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This week in history - from The Arlington Times archives
10 years ago 1998
Plans to offer a four-year college education in north Snohomish County were announced by the state last week. A State Higher Education Coordination Board-commissioned study found an expanding need for higher education in north county as well as Island and Skagit counties and state officials are promising an institution connected to several of the state universities and area community colleges. The study predicts over the next 20 years this area will need to serve nearly 10,000 college-level students, 5,000 at the community college level and 5,000 at the upper or graduate level. Under the state plan local students could take classes at Everett Community College, at home or at a proposed hub and finish with a degree from Washington State University, Western Washington University or a combination of any of the seven state schools in the consortium. Faculty could be based locally and some coursework may take advantage of the internet and other telecommunications technology, Executive Director Marc Gaspard said. Members of the consortium are the University of Washington, Western Washington University, Central Washington University, Washington State University and three area community colleges: Everett, Edmonds and Skagit Valley. Students will be able to pick the institution that meets their needs. For example, a student majoring in environmental science could take courses offered by a program at Western Washington University, Gaspard said. It is an attractive model that allows for personal tailoring, custom developed advanced degrees, he said. The center itself will be able to change quickly and respond to area needs. The study calls for an association of local representatives to make sure the program will be employment-relevant education. The site of the center wont be decided until 1999 at the earliest. Gaspard said they are looking at area in the north county down to north Everett.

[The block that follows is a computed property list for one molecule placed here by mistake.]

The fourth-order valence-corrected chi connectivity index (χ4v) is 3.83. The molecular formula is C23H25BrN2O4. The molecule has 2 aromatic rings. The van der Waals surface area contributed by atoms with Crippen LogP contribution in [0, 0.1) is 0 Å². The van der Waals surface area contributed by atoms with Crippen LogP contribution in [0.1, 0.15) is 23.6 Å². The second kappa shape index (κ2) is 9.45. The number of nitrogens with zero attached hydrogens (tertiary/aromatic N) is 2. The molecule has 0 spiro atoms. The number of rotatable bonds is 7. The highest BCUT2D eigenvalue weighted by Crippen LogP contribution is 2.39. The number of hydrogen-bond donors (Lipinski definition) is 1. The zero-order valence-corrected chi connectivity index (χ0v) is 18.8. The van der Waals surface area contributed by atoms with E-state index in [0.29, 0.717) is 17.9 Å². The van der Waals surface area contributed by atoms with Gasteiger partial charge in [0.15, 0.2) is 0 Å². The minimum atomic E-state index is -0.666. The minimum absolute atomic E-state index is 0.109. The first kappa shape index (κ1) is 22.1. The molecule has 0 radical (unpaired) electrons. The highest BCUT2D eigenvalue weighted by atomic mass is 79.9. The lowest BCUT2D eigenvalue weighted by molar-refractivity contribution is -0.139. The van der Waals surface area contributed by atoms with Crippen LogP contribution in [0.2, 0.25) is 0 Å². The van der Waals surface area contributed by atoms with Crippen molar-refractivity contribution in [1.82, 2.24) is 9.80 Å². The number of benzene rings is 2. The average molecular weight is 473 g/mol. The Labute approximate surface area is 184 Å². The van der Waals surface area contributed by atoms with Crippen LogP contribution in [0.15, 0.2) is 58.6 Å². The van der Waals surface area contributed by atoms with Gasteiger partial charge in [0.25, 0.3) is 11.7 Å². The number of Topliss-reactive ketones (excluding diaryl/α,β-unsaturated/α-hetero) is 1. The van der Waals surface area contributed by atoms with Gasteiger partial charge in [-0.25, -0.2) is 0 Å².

25 years ago 1983
The Arlington City Council is expected to continue consideration of a stormwater fee proposal which would allow the city to charge property owners for the maintenance and improvements to the communitys stormwater runoff system. The proposed ordinance would, for example, charge residential home owners with 20,000-square-feet of property or less a $1 monthly fee. Currently, explained City Supervisor Howard Christianson, the city handles budgeting for storm and surface water management through the streets department, but new state and county laws require the items be budgeted separately and that a funding method be devised to pay for the stormwater system. The proposed fee structure is expected to raise about $16,000 annually, he said. Unlike many local cities which mix their stormwater and sewer systems, Arlington already has almost entirely separate systems and Christianson said he does not anticipate any major expenses other than routine maintenance and possible expansion.
50 years ago 1958
The American Legion needs carpenters and helpers as the Legionnaires attempt to erect their Little League grandstand. The grandstand will be build at the new Little League park, behind the high school, just south of the parking area. John Jensen, in charge of the construction end of the project, and Waldo Evans, committee chairman, urge parents interested in the project to bring a hammer and give a hand. The building of the 40-foot grandstand, seating 150 people, with dressing rooms for the players, will be started Saturday morning, with the grandstand itself to be finished Sunday. Last Saturday the Legionnaires completed the forms for the footings and excavated for the dug-outs.